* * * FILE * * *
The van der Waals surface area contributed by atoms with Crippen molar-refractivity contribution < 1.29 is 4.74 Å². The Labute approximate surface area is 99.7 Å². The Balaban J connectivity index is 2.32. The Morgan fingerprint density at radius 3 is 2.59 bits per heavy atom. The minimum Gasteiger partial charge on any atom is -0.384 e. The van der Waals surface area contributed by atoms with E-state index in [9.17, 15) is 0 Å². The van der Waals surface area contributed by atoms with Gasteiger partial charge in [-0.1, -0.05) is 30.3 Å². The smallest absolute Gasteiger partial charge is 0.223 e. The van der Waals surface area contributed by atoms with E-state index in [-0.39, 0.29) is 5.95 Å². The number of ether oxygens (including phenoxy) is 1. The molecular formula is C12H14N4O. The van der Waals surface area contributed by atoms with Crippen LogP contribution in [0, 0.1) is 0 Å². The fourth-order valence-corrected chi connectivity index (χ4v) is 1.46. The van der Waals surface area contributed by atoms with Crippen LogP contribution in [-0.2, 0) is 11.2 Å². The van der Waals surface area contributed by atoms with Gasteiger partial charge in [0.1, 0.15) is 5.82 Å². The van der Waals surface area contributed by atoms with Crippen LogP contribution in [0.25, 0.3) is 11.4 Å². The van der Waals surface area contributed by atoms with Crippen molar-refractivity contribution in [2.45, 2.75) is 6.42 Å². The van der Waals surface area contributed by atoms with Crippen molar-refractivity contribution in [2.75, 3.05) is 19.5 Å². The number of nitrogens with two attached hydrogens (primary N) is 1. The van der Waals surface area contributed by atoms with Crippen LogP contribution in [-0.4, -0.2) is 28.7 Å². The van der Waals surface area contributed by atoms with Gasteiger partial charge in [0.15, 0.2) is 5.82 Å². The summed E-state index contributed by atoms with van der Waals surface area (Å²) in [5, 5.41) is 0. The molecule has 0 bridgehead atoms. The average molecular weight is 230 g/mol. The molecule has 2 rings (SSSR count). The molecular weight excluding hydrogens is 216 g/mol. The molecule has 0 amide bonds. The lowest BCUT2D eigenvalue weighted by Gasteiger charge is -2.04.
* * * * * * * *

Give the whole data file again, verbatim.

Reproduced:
The van der Waals surface area contributed by atoms with Crippen molar-refractivity contribution < 1.29 is 4.74 Å². The Labute approximate surface area is 99.7 Å². The Balaban J connectivity index is 2.32. The Morgan fingerprint density at radius 3 is 2.59 bits per heavy atom. The minimum Gasteiger partial charge on any atom is -0.384 e. The van der Waals surface area contributed by atoms with E-state index in [9.17, 15) is 0 Å². The van der Waals surface area contributed by atoms with Gasteiger partial charge in [-0.1, -0.05) is 30.3 Å². The smallest absolute Gasteiger partial charge is 0.223 e. The van der Waals surface area contributed by atoms with E-state index in [-0.39, 0.29) is 5.95 Å². The number of ether oxygens (including phenoxy) is 1. The molecular formula is C12H14N4O. The van der Waals surface area contributed by atoms with Crippen LogP contribution in [0, 0.1) is 0 Å². The fourth-order valence-corrected chi connectivity index (χ4v) is 1.46. The van der Waals surface area contributed by atoms with Crippen LogP contribution in [-0.2, 0) is 11.2 Å². The van der Waals surface area contributed by atoms with Gasteiger partial charge in [0.1, 0.15) is 5.82 Å². The van der Waals surface area contributed by atoms with Crippen LogP contribution in [0.25, 0.3) is 11.4 Å². The van der Waals surface area contributed by atoms with Crippen molar-refractivity contribution in [2.45, 2.75) is 6.42 Å². The van der Waals surface area contributed by atoms with Crippen molar-refractivity contribution in [2.75, 3.05) is 19.5 Å². The number of nitrogens with two attached hydrogens (primary N) is 1. The van der Waals surface area contributed by atoms with Crippen LogP contribution in [-0.4, -0.2) is 28.7 Å². The van der Waals surface area contributed by atoms with Gasteiger partial charge in [0.15, 0.2) is 5.82 Å². The summed E-state index contributed by atoms with van der Waals surface area (Å²) in [5, 5.41) is 0. The molecule has 0 bridgehead atoms. The average molecular weight is 230 g/mol. The molecule has 2 rings (SSSR count). The molecular weight excluding hydrogens is 216 g/mol. The molecule has 0 amide bonds. The lowest BCUT2D eigenvalue weighted by Gasteiger charge is -2.04.